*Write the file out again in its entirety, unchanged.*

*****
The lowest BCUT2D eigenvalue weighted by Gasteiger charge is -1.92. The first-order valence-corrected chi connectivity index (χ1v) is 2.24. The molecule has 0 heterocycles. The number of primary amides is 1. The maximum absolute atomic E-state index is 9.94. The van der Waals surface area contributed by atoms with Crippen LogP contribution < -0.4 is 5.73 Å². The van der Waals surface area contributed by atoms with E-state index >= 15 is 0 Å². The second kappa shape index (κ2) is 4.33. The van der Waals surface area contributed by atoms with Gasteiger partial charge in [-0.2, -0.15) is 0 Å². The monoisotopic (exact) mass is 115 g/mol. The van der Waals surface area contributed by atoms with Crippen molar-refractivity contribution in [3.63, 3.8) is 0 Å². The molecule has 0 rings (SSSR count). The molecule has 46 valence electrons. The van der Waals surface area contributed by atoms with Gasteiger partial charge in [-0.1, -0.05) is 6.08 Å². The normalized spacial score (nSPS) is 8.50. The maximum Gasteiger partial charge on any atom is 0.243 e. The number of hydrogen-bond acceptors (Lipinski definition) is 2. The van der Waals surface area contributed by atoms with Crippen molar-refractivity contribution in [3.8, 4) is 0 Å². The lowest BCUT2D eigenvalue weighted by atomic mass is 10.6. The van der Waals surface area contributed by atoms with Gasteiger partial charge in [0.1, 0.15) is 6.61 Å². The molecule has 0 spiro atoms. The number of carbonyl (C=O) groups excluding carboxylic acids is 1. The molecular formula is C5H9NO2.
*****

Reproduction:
The lowest BCUT2D eigenvalue weighted by Gasteiger charge is -1.92. The first-order valence-corrected chi connectivity index (χ1v) is 2.24. The molecule has 0 heterocycles. The number of primary amides is 1. The maximum absolute atomic E-state index is 9.94. The van der Waals surface area contributed by atoms with Crippen LogP contribution < -0.4 is 5.73 Å². The van der Waals surface area contributed by atoms with E-state index >= 15 is 0 Å². The second kappa shape index (κ2) is 4.33. The van der Waals surface area contributed by atoms with Gasteiger partial charge in [-0.2, -0.15) is 0 Å². The monoisotopic (exact) mass is 115 g/mol. The van der Waals surface area contributed by atoms with Crippen molar-refractivity contribution in [3.63, 3.8) is 0 Å². The molecule has 0 rings (SSSR count). The molecule has 46 valence electrons. The van der Waals surface area contributed by atoms with Gasteiger partial charge in [-0.1, -0.05) is 6.08 Å². The normalized spacial score (nSPS) is 8.50. The maximum Gasteiger partial charge on any atom is 0.243 e. The number of hydrogen-bond acceptors (Lipinski definition) is 2. The van der Waals surface area contributed by atoms with Crippen molar-refractivity contribution in [3.8, 4) is 0 Å². The lowest BCUT2D eigenvalue weighted by atomic mass is 10.6. The van der Waals surface area contributed by atoms with Gasteiger partial charge in [0.1, 0.15) is 6.61 Å². The molecule has 0 spiro atoms. The number of carbonyl (C=O) groups excluding carboxylic acids is 1. The molecular formula is C5H9NO2.